In late 2020, in the midst of Victoria’s lockdown, I was living with my parents in my childhood farmhouse in Gippsland, Victoria.
I craved independence and a minimalist lifestyle, so I wanted to keep my options open instead of saving for a house deposit and settling on a place, a mortgage, and rising interest rates.
Young journalists are often expected to move for work, and after living in eight different places in my early 20s, I’ve had enough of renting, packing and moving.
So, with my dad’s help, I decided to build my own tiny house on top of a trailer that I could take anywhere.
I spent about six months researching, planning and designing the project. I’ve read internet forums and watched hundreds of YouTube videos – from design inspiration to the details of tech tips.
By the middle of 2021, I felt I was armed with enough information to guide me on the Living Tiny journey.
I had saved about $20,000 for the initial upfront costs and have since set aside half of my fortnight salary for ongoing project costs while still living with my parents.
Here’s what I’ve learned so far.
Followers are strong
I’ve never seen Dad pale as he did when the tiny trailer fell off our trailer hitch and started sending sparks up the Calder Freeway north of Melbourne.
We drove home to Gippsland in the trailer, six meters long and two and a half meters wide.
Luckily the safety chains held and there was no damage to the trailer.
One of the first decisions you have to make when planning a tiny home is whether you want to build on a trailer or build a house that can be trucked.
Tiny house trailers like mine have a number of national requirements and must be roadworthy under state laws, including registration, brake lights, and maximum trailer heights and widths.
The advantage is that if a trailer is light enough – under 3,500 kilograms – you don’t need special licenses to tow it from place to place.
The restrictions on building on the trailers are relatively lax compared to grounded houses, but one of the key questions to ask yourself is whether it can handle being exploded, rattled and smashed at high speed on the street.
Builder? no Practically? Yes.
Neither dad nor I are master builders – that became clear when we installed one of our windows upside down.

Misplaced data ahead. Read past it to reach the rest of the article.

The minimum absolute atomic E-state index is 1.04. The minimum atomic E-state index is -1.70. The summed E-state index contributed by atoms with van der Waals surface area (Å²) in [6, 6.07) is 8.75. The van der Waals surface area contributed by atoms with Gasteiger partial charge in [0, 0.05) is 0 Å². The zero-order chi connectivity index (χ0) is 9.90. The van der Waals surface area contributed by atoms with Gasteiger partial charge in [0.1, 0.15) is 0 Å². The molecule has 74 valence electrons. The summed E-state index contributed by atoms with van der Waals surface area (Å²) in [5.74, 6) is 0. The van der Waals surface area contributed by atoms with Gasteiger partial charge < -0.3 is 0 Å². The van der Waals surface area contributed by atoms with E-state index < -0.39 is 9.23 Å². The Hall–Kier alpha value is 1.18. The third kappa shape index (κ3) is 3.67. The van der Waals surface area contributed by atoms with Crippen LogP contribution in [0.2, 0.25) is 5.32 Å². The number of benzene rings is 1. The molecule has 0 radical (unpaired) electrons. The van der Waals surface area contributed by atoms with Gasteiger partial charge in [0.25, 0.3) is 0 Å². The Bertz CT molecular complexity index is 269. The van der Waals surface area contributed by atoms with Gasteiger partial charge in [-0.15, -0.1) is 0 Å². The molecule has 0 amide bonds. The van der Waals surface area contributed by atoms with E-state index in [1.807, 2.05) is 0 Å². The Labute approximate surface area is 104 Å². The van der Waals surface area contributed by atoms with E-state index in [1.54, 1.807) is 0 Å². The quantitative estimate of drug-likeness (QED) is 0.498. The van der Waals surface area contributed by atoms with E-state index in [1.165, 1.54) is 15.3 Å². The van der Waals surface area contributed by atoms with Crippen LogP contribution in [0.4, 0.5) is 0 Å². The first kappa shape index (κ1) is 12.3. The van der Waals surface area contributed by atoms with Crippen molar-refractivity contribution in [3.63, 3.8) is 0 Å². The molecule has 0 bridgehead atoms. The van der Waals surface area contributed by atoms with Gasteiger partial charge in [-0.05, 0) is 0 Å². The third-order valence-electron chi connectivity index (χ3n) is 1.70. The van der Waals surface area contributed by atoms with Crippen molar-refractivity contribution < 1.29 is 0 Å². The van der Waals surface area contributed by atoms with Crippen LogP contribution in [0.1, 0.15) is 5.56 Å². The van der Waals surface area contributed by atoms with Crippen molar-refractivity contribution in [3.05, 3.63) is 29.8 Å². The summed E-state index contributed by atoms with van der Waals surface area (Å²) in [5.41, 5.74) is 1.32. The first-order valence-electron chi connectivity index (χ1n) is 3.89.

But we live on a farm, so having the arsenal of hammers, saws, and nails we already had on hand made things a lot easier.
I designed the house myself to be completely off the grid, with double glazed windows, solar and a water tank.
My favorite elements of the design are the projector, smart lights and switches, and the fact that my walls are all one big whiteboard.
Designing the space yourself was tremendously helpful in visualizing the magnitude of the task at hand.
Starting from the ground up, we learned the hard way to “measure twice cut once” after measuring and recutting many pieces of wood.
One of the differences with my house is that instead of using wood, we use special panels called structural panels, which are often used to build cold rooms.
They offer good insulation, are airtight, easy to cut and fastened with thousands of rivets.
Despite our planning, it was satisfying to find solutions and workarounds for the many small issues that arose during construction.
After we’ve riveted all the panels, we’ve just put our roof on and now we’ve started to fit out the kitchen.
At key points during construction, we had the help of my uncle (who is actually a builder) to guide us in the right direction.
Cuts, scrapes and bruises were inevitable, but ladder accidents are entirely avoidable.
delays, not dismay
Like most homes featured in Grand Designs, our best plans have been pushed back significantly.
When we started construction in mid-2021, we had initially (perhaps naively) hoped to be finished by the end of the year.
Now we hope for the end of 2022.
It has cost over $50,000 to build so far, but we’re still under my budget of about $60,000.
I’m fortunate to have a running job with a steady salary so I can pay when I go based on the initial savings I’ve put aside.
Many of the same problems that have plagued the construction industry have also impacted our construction – a huge upsurge in the number of home renos and new builds has reduced the availability of lumber, crafting, and parts.
Sometimes I had to wait until I had saved enough to buy the next batch of materials.
Despite all this, the lack of time due to our full-time employment held us back the most. But as dad says very often: “It’s quicker the second time”.
At the moment, the municipal ordinance dictates where you can park your tiny house on a trailer and how long you can stay there.
There are also different rules for small houses that require different connections such as septic tank, water and other systems.
Ideally I’d like to put it somewhere quiet, maybe near a river, with plenty of sun for the solar panels and vegetable garden.
While I’m not looking forward to sorting out my wardrobe and possessions, the idea of restricting “stuff” — and the work it takes to maintain it — still has great appeal.
During the ongoing process, I’ve learned unexpected lessons about the joy of hands-on crafting, gratitude, and the hope it takes to make plans for the future.
Rio Davis is a news reporter at ABC Gippsland in Gunaikurnai country.
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